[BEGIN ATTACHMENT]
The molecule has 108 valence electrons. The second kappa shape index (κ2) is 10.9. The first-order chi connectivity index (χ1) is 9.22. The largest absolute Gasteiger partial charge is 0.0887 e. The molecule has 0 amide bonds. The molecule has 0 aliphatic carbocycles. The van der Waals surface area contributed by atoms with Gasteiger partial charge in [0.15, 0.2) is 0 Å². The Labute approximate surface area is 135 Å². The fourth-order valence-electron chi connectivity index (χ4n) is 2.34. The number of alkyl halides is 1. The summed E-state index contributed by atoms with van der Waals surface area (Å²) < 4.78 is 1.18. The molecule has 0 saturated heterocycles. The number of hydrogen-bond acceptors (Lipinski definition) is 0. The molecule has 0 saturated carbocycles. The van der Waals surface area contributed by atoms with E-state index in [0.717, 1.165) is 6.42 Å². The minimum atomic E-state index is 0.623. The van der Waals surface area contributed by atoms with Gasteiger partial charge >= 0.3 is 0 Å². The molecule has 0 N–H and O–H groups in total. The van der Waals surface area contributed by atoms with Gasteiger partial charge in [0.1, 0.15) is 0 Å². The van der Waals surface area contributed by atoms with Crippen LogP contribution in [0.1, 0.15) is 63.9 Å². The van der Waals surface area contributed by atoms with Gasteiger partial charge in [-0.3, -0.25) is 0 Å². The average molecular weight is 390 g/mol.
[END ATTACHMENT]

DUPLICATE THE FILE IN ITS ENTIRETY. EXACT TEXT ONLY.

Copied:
The molecule has 108 valence electrons. The second kappa shape index (κ2) is 10.9. The first-order chi connectivity index (χ1) is 9.22. The largest absolute Gasteiger partial charge is 0.0887 e. The molecule has 0 amide bonds. The molecule has 0 aliphatic carbocycles. The van der Waals surface area contributed by atoms with Gasteiger partial charge in [0.15, 0.2) is 0 Å². The Labute approximate surface area is 135 Å². The fourth-order valence-electron chi connectivity index (χ4n) is 2.34. The number of alkyl halides is 1. The summed E-state index contributed by atoms with van der Waals surface area (Å²) < 4.78 is 1.18. The molecule has 0 saturated heterocycles. The number of hydrogen-bond acceptors (Lipinski definition) is 0. The molecule has 0 saturated carbocycles. The van der Waals surface area contributed by atoms with E-state index in [0.717, 1.165) is 6.42 Å². The minimum atomic E-state index is 0.623. The van der Waals surface area contributed by atoms with Gasteiger partial charge >= 0.3 is 0 Å². The molecule has 0 N–H and O–H groups in total. The van der Waals surface area contributed by atoms with Gasteiger partial charge in [0.1, 0.15) is 0 Å². The van der Waals surface area contributed by atoms with Crippen LogP contribution in [0.1, 0.15) is 63.9 Å². The van der Waals surface area contributed by atoms with Gasteiger partial charge in [-0.3, -0.25) is 0 Å². The average molecular weight is 390 g/mol.